Sequence Breakdowns

A sequence is a self-contained portion of the entire story, usually about 10 to 15 minutes (pages) in length. With a clear beginning, middle, and end, each sequence has its own short-term tension (not the main tension, but related in some way) along with a central conflict that gives shape to the entire 10 -15 minutes.

When breaking down a film’s structure, generally speaking, “The Eight Sequences” framework is the standard: two in Act One, four in Act Two, and two in Act Three.

But the number 8 is only part of the equation. If the sequences are what shape a screenplay’s three-act structure, then the five major plot points are the building blocks behind sequence construction: Inciting Incident, Lock-In, Midpoint, Main Culmination, and Third Act Twist.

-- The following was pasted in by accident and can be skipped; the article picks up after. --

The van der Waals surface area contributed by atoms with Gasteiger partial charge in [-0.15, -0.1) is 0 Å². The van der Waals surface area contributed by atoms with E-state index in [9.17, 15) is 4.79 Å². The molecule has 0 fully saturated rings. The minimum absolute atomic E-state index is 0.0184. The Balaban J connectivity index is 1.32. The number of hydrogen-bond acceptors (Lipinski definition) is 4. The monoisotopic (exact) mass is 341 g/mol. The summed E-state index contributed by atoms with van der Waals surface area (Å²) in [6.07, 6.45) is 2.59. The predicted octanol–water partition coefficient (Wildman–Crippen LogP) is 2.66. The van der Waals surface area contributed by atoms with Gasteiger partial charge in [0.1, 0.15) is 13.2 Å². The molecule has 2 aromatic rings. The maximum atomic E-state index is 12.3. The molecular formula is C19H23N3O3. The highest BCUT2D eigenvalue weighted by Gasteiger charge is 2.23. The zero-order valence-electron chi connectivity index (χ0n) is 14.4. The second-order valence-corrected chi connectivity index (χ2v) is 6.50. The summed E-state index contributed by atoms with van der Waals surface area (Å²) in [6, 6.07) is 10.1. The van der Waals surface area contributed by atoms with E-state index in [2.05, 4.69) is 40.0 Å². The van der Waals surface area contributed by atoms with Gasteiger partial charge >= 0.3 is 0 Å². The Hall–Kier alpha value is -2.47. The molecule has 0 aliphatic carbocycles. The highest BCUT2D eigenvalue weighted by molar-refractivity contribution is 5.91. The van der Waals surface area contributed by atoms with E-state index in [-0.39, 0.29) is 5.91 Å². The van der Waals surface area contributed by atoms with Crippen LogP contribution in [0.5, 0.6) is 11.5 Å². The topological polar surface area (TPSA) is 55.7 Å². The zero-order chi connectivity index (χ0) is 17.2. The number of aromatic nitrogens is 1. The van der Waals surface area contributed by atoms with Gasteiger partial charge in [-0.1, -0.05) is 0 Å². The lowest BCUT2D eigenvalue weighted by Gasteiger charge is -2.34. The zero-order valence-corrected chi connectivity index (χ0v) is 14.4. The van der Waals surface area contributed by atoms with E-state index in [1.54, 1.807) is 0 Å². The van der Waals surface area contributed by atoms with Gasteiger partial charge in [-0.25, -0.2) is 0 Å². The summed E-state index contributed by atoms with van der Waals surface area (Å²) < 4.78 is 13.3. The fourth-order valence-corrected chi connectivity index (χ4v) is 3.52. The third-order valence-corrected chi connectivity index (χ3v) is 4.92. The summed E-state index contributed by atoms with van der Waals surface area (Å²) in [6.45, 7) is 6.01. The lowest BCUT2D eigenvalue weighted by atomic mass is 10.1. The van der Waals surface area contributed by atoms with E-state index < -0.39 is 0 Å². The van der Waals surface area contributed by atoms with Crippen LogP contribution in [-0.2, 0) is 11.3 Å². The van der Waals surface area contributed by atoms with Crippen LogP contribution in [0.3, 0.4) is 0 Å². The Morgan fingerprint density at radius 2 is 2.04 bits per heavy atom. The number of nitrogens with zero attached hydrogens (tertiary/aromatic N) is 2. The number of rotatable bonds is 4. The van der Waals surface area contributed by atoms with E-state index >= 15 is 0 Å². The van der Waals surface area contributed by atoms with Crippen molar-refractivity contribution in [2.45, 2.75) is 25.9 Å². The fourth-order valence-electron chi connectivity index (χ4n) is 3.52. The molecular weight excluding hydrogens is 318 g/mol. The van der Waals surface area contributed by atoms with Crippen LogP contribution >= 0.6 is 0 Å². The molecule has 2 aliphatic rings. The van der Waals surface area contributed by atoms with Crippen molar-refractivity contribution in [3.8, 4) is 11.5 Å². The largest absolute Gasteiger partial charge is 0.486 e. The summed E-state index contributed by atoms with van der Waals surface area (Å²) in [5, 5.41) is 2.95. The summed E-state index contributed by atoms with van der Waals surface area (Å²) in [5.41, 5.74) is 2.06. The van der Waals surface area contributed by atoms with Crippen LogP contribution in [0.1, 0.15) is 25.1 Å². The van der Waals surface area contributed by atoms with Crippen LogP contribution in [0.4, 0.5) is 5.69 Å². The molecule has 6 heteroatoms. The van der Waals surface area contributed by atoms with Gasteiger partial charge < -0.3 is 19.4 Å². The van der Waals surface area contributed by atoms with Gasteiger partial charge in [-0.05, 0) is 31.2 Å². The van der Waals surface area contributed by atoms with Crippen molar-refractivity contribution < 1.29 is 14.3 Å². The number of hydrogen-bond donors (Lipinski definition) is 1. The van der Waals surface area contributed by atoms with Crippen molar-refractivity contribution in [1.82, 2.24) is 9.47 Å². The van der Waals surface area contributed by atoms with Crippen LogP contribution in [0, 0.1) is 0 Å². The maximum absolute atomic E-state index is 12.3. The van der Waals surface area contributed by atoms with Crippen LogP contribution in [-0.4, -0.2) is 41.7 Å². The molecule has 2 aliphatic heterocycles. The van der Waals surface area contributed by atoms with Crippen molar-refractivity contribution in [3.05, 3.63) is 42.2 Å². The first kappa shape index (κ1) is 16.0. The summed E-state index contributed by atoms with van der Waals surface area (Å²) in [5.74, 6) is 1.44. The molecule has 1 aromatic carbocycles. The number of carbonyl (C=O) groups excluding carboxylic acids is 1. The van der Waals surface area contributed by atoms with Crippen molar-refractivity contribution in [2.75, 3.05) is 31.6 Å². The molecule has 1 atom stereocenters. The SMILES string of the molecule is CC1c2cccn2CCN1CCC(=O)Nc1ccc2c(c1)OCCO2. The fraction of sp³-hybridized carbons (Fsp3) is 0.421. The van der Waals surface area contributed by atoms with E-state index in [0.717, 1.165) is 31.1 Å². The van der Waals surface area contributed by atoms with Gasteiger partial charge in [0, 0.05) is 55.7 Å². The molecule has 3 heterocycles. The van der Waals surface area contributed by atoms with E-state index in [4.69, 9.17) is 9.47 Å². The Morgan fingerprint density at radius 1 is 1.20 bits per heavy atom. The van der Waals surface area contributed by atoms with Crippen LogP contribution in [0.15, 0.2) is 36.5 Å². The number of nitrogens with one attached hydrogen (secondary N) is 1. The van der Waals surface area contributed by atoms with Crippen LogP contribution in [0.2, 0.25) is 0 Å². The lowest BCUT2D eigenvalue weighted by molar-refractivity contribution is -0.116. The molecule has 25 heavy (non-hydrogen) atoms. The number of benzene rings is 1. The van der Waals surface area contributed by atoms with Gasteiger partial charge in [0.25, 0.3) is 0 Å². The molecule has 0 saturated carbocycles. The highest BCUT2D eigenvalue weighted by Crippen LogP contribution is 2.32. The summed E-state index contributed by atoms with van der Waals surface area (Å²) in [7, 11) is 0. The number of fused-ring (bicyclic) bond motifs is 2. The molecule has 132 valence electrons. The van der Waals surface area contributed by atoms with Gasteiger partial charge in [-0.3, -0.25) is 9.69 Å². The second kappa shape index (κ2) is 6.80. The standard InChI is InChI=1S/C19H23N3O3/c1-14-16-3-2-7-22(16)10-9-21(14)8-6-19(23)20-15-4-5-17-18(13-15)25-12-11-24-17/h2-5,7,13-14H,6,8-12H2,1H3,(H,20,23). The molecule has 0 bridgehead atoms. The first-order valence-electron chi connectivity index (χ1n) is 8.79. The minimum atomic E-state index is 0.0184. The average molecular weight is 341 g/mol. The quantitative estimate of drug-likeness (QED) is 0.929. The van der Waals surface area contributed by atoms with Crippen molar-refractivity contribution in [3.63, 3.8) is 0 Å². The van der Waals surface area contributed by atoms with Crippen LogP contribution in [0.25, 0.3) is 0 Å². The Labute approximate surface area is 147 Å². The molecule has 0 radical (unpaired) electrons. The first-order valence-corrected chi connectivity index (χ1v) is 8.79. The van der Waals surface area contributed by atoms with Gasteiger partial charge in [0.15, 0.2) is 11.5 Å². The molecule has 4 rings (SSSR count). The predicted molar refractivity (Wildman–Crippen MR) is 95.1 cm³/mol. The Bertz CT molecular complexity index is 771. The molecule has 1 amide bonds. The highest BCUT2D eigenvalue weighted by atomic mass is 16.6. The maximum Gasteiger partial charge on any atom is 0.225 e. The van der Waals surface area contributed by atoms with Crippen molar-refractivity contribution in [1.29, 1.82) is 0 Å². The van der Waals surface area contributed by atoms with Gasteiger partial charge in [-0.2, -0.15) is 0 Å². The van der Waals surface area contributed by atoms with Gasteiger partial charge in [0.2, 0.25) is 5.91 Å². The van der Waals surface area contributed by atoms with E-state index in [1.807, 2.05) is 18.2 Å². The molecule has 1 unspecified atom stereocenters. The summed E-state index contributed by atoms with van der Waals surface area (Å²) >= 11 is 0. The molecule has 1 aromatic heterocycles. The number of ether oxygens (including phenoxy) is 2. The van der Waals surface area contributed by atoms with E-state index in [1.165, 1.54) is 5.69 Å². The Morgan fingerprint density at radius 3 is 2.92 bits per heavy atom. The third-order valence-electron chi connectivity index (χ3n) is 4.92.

Each analysis of selected features will break the film down to the essential parts of each of the 8 separate sequences (9 in specific genres) and 5 major plot points. 

×

Wait! We've got a secret.

 

Sign up for our newsletter and we'll send you TWO of our e-books, completely free:

220 Plot Point Breakdowns (new!)

AND

TSL's Encyclopedia of Screenwriting

 

×

Sign up for our newsletter to receive a coupon for 30% off the new Final Draft 10!